Probably of Southern origin, with a straight blade and flaring tip.
Made of solid silver, in Qing court style. With 19th-century European import marks.
Probably of Chinese origin, resembling some of the earliest Japanese swords in existence.
Forged iron, swiveled stirrups with an entirely beaded frame and openwork platforms.
A set of the rarer long and wide variety with very well-carved hilts and good overall finish.
Wide-bladed pair with eccentric hilt features. Complete with scabbard.
Southern Chinese officer style saber with later inscription H.Hunt 1876.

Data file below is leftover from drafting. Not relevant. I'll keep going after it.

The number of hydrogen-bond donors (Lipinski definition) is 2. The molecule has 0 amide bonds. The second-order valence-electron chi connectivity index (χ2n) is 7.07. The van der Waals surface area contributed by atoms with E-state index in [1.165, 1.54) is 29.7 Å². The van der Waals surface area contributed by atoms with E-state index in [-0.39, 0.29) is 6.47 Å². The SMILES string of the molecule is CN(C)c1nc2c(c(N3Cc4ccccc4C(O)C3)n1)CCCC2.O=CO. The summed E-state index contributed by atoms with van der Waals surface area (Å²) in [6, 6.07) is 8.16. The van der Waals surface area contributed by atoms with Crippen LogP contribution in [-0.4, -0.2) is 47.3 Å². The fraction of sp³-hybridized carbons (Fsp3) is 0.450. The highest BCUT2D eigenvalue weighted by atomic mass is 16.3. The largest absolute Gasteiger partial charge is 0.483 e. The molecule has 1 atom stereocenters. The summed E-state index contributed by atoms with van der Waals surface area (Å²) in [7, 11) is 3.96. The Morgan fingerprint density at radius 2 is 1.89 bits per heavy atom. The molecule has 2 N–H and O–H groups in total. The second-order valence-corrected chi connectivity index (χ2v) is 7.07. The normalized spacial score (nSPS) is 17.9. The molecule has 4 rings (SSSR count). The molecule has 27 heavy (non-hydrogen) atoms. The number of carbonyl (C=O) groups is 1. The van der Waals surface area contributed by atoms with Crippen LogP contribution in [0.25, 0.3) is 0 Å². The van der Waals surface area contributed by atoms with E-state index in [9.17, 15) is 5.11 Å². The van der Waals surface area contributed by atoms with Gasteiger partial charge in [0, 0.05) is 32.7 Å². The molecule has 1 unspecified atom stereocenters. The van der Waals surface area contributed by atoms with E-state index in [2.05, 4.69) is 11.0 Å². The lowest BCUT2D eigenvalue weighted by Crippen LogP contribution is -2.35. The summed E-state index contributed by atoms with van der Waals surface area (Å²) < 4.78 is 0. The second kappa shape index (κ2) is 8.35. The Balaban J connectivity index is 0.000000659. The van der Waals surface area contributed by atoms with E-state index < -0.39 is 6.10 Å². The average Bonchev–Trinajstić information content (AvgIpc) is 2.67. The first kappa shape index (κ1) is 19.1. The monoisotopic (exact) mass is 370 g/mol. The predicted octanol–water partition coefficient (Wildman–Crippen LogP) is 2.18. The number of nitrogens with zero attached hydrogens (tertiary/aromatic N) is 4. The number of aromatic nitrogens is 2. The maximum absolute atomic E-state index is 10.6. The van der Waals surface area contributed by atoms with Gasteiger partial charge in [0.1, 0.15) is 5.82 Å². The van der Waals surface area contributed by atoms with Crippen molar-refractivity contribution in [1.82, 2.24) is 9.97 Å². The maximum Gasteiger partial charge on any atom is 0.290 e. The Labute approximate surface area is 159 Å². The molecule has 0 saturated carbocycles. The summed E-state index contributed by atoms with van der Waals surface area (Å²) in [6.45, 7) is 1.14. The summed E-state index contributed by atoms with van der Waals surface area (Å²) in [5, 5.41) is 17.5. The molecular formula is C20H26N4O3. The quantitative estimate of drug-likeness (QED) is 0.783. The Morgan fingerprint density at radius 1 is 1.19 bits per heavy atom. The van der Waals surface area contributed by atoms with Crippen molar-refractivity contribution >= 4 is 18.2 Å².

A simple utilitarian weapon, probably made for rural martial artists or militia.
With Tongzhi reign marks, corresponding to the year 1863.
Of a type likely produced by the Shan people and traded widely in the region.
Silk horse mask from the Xianbei ruled dynasty which ruled northern China from 386 to 534 A.D.
With markings attributing it to the Tongzhou incident and a Japanese surrender tag.
A standard pattern Qing military saber, but with the rare addition of a label in Manchu.
Built around an imported blade, with a human head shaped pommel.